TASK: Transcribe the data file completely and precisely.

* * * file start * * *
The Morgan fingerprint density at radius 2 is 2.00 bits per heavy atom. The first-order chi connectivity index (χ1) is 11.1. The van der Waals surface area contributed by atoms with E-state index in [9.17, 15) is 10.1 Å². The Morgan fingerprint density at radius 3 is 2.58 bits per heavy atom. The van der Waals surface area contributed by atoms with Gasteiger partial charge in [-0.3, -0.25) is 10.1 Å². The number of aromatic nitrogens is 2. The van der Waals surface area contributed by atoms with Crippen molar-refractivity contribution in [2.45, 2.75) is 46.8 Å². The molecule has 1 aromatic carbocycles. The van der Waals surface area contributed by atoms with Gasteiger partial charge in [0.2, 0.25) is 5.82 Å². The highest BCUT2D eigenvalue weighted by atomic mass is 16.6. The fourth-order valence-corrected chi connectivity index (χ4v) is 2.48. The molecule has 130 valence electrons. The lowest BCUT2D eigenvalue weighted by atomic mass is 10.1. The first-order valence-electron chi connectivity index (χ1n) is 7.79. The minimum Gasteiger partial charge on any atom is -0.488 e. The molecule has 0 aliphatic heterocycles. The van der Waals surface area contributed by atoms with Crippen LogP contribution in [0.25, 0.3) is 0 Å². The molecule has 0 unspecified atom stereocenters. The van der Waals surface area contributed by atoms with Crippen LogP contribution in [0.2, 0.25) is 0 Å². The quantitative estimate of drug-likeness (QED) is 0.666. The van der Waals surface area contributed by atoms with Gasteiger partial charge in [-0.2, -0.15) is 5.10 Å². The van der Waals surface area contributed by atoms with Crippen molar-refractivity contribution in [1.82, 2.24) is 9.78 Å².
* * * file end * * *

The Morgan fingerprint density at radius 2 is 2.00 bits per heavy atom. The first-order chi connectivity index (χ1) is 11.1. The van der Waals surface area contributed by atoms with E-state index in [9.17, 15) is 10.1 Å². The Morgan fingerprint density at radius 3 is 2.58 bits per heavy atom. The van der Waals surface area contributed by atoms with Gasteiger partial charge in [-0.3, -0.25) is 10.1 Å². The number of aromatic nitrogens is 2. The van der Waals surface area contributed by atoms with Crippen molar-refractivity contribution in [2.45, 2.75) is 46.8 Å². The molecule has 1 aromatic carbocycles. The van der Waals surface area contributed by atoms with Gasteiger partial charge in [0.2, 0.25) is 5.82 Å². The highest BCUT2D eigenvalue weighted by atomic mass is 16.6. The fourth-order valence-corrected chi connectivity index (χ4v) is 2.48. The molecule has 130 valence electrons. The lowest BCUT2D eigenvalue weighted by atomic mass is 10.1. The first-order valence-electron chi connectivity index (χ1n) is 7.79. The minimum Gasteiger partial charge on any atom is -0.488 e. The molecule has 0 aliphatic heterocycles. The van der Waals surface area contributed by atoms with Crippen LogP contribution in [0.25, 0.3) is 0 Å². The molecule has 0 unspecified atom stereocenters. The van der Waals surface area contributed by atoms with Crippen LogP contribution in [0.2, 0.25) is 0 Å². The quantitative estimate of drug-likeness (QED) is 0.666. The van der Waals surface area contributed by atoms with Gasteiger partial charge in [-0.2, -0.15) is 5.10 Å². The van der Waals surface area contributed by atoms with Crippen molar-refractivity contribution in [1.82, 2.24) is 9.78 Å².